Coarse-Grained versus Fine-Grained Accounts
First, a note about some of the above phrasing. I have purposefully spoken only of events involving properties. I adopt this loose form of speech because I do not want to imply that events have properties.3 I find the idea that properties could characterise events to be confused. Properties only characterise objects, or, in other words, substances. It might be the case, as Kim holds, that events just are property-instantiations—that is, that an event is the instantiation of a property by a substance (at a time) (Kim 1993a).4 In that case events involve properties. But the claim that events are property-instantiations is not to be confused with the claim that events instantiate properties. Properties are not instantiated by events—they are instantiated by substances. It is the stone that is hard and the vase that is fragile. Property-instantiations, the stone-instantiating-hardness or the vase- instantiating-fragility, do not instantiate properties and any suggestion to the contrary seems to be guilty of a category mistake. (The claim that property-instantiations do not instantiate properties is one that I shall return to and defend in section 4, which discusses the third qua problem.)
Given these considerations, we can now clarify what it means for an event to “involve” a property and how this differs from the sense in which substances “involve” properties. Substances involve properties because they have properties. Events involve properties because an event just is a substance instantiating a property or, given less fine-grained accounts of events, a substance instantiating several properties or some complex of substances instantiating various properties.
Let us now turn to the distinction between “fine-grained” and “coarsegrained” entities. To accept that events are Kimean—that is, that an event is the instantiation of a property by a substance—is to advance a fine-grained account of events. This is because each Kimean event involves only one property. (This is, of course, not to suggest that, if Kimean events are the causal relata, the complete cause of an event will therefore only involve one property. The complete cause of an event in most cases will be a complex of Kimean events.) Alternatively, one might advance an account of the nature of an event according to which events are qualitatively dense—each event involves several properties as opposed to just one. (For example, given a coarse-grained account of events, one might hold that Kate’s party is an event and that it is an event which involves the property of being on the 27th May, the property of having thirty guests, etc.).5 But in light of what has just been said—namely, that it is substances that properties characterise—a far more obvious example of a coarse-grained entity is a substance.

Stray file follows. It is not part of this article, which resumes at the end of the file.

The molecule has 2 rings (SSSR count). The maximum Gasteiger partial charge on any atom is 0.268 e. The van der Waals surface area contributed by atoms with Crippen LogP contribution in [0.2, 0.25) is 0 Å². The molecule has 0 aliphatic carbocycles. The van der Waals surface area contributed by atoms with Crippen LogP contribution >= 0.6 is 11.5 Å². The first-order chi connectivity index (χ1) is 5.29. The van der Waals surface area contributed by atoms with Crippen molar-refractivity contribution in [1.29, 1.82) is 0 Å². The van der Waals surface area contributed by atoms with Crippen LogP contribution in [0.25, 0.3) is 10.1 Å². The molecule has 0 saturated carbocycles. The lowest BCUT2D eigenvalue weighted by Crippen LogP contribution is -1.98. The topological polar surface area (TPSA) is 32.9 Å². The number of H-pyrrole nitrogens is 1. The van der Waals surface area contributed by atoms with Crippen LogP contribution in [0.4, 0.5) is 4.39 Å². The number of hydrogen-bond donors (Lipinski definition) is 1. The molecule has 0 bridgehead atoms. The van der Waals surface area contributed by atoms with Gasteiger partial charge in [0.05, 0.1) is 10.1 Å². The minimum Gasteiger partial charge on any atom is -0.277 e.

Contrast the claim that Kimean events are causes with the claim that substances are. While Kim would claim that it is the stone instantiating the property of hardness that caused the vase to be cracked, those who accept that substances are causes would claim that it is the stone that caused the vase to be cracked. That is, it is the stone considered in all of its entirety that is the cause, not some cross-section of the stone, as Kim’s property- instantiation account of the causal relata suggests. (As an aside, note the claim here is that substances are always causes, not that substances are also always effects. In the above example, the suggestion that a substance is an effect is implausible, for the claim that the stone caused the vase makes no sense. Rather, a substance, the stone, caused the vase to be cracked, which is a property-instantiation, a Kimean event.)